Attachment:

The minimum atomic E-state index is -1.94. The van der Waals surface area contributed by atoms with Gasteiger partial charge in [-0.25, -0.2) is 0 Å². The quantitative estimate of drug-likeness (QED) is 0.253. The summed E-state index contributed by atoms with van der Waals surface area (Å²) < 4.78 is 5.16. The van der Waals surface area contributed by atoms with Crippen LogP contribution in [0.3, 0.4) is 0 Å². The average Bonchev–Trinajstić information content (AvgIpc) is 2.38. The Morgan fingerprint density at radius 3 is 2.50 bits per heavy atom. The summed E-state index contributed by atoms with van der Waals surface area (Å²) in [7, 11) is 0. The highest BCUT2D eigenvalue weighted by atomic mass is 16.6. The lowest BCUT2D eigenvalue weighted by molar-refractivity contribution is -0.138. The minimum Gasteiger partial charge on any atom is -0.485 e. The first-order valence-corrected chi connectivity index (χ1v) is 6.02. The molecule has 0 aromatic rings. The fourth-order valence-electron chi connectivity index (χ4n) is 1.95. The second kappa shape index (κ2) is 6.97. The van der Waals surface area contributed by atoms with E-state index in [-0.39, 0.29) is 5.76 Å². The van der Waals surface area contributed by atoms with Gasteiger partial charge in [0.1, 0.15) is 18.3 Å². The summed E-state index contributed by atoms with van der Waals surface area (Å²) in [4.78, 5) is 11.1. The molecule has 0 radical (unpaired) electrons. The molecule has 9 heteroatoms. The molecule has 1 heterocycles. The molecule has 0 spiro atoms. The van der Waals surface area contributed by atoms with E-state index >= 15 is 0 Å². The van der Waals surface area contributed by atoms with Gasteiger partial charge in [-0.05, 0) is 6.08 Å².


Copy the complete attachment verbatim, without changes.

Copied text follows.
The minimum atomic E-state index is -1.94. The van der Waals surface area contributed by atoms with Gasteiger partial charge in [-0.25, -0.2) is 0 Å². The quantitative estimate of drug-likeness (QED) is 0.253. The summed E-state index contributed by atoms with van der Waals surface area (Å²) < 4.78 is 5.16. The van der Waals surface area contributed by atoms with Crippen LogP contribution in [0.3, 0.4) is 0 Å². The average Bonchev–Trinajstić information content (AvgIpc) is 2.38. The Morgan fingerprint density at radius 3 is 2.50 bits per heavy atom. The summed E-state index contributed by atoms with van der Waals surface area (Å²) in [7, 11) is 0. The highest BCUT2D eigenvalue weighted by atomic mass is 16.6. The lowest BCUT2D eigenvalue weighted by molar-refractivity contribution is -0.138. The minimum Gasteiger partial charge on any atom is -0.485 e. The first-order valence-corrected chi connectivity index (χ1v) is 6.02. The molecule has 0 aromatic rings. The fourth-order valence-electron chi connectivity index (χ4n) is 1.95. The second kappa shape index (κ2) is 6.97. The van der Waals surface area contributed by atoms with E-state index in [-0.39, 0.29) is 5.76 Å². The van der Waals surface area contributed by atoms with Gasteiger partial charge in [0.1, 0.15) is 18.3 Å². The summed E-state index contributed by atoms with van der Waals surface area (Å²) in [4.78, 5) is 11.1. The molecule has 0 radical (unpaired) electrons. The molecule has 9 heteroatoms. The molecule has 1 heterocycles. The molecule has 0 spiro atoms. The van der Waals surface area contributed by atoms with E-state index >= 15 is 0 Å². The van der Waals surface area contributed by atoms with Gasteiger partial charge in [-0.05, 0) is 6.08 Å².